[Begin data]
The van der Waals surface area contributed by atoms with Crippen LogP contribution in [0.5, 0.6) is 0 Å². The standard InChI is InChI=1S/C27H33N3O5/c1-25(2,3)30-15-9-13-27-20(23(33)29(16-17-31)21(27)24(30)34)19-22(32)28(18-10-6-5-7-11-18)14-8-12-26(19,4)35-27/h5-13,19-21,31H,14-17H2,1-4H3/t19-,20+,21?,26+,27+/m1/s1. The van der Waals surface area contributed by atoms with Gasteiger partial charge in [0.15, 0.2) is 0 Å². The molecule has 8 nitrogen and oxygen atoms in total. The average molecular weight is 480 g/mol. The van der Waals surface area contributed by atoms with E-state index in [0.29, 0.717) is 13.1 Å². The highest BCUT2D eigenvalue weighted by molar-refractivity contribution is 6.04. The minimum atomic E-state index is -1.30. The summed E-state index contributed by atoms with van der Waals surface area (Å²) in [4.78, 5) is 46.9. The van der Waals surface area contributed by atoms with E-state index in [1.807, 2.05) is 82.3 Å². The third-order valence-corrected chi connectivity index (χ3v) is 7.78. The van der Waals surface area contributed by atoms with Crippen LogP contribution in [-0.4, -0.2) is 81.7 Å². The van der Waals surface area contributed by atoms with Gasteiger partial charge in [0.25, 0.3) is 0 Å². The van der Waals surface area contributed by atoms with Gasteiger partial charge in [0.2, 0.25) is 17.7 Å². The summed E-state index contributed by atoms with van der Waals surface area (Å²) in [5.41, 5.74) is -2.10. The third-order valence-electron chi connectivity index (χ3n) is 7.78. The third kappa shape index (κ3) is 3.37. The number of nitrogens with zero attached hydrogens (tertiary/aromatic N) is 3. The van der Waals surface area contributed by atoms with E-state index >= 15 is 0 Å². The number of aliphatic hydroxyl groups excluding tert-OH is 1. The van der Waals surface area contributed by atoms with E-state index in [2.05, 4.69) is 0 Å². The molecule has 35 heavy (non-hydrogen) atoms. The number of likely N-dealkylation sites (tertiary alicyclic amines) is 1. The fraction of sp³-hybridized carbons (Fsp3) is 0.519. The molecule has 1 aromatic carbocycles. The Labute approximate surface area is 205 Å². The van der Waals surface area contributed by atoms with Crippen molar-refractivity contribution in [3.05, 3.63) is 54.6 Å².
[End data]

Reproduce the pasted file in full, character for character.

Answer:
The van der Waals surface area contributed by atoms with Crippen LogP contribution in [0.5, 0.6) is 0 Å². The standard InChI is InChI=1S/C27H33N3O5/c1-25(2,3)30-15-9-13-27-20(23(33)29(16-17-31)21(27)24(30)34)19-22(32)28(18-10-6-5-7-11-18)14-8-12-26(19,4)35-27/h5-13,19-21,31H,14-17H2,1-4H3/t19-,20+,21?,26+,27+/m1/s1. The van der Waals surface area contributed by atoms with Gasteiger partial charge in [0.15, 0.2) is 0 Å². The molecule has 8 nitrogen and oxygen atoms in total. The average molecular weight is 480 g/mol. The van der Waals surface area contributed by atoms with E-state index in [0.29, 0.717) is 13.1 Å². The highest BCUT2D eigenvalue weighted by molar-refractivity contribution is 6.04. The minimum atomic E-state index is -1.30. The summed E-state index contributed by atoms with van der Waals surface area (Å²) in [4.78, 5) is 46.9. The van der Waals surface area contributed by atoms with E-state index in [1.807, 2.05) is 82.3 Å². The third-order valence-corrected chi connectivity index (χ3v) is 7.78. The van der Waals surface area contributed by atoms with Crippen LogP contribution in [-0.4, -0.2) is 81.7 Å². The van der Waals surface area contributed by atoms with Gasteiger partial charge in [0.25, 0.3) is 0 Å². The van der Waals surface area contributed by atoms with Gasteiger partial charge in [0.2, 0.25) is 17.7 Å². The summed E-state index contributed by atoms with van der Waals surface area (Å²) in [5.41, 5.74) is -2.10. The third-order valence-electron chi connectivity index (χ3n) is 7.78. The third kappa shape index (κ3) is 3.37. The number of nitrogens with zero attached hydrogens (tertiary/aromatic N) is 3. The van der Waals surface area contributed by atoms with E-state index >= 15 is 0 Å². The number of aliphatic hydroxyl groups excluding tert-OH is 1. The van der Waals surface area contributed by atoms with E-state index in [2.05, 4.69) is 0 Å². The molecule has 35 heavy (non-hydrogen) atoms. The number of likely N-dealkylation sites (tertiary alicyclic amines) is 1. The fraction of sp³-hybridized carbons (Fsp3) is 0.519. The molecule has 1 aromatic carbocycles. The Labute approximate surface area is 205 Å². The van der Waals surface area contributed by atoms with Crippen molar-refractivity contribution in [3.05, 3.63) is 54.6 Å².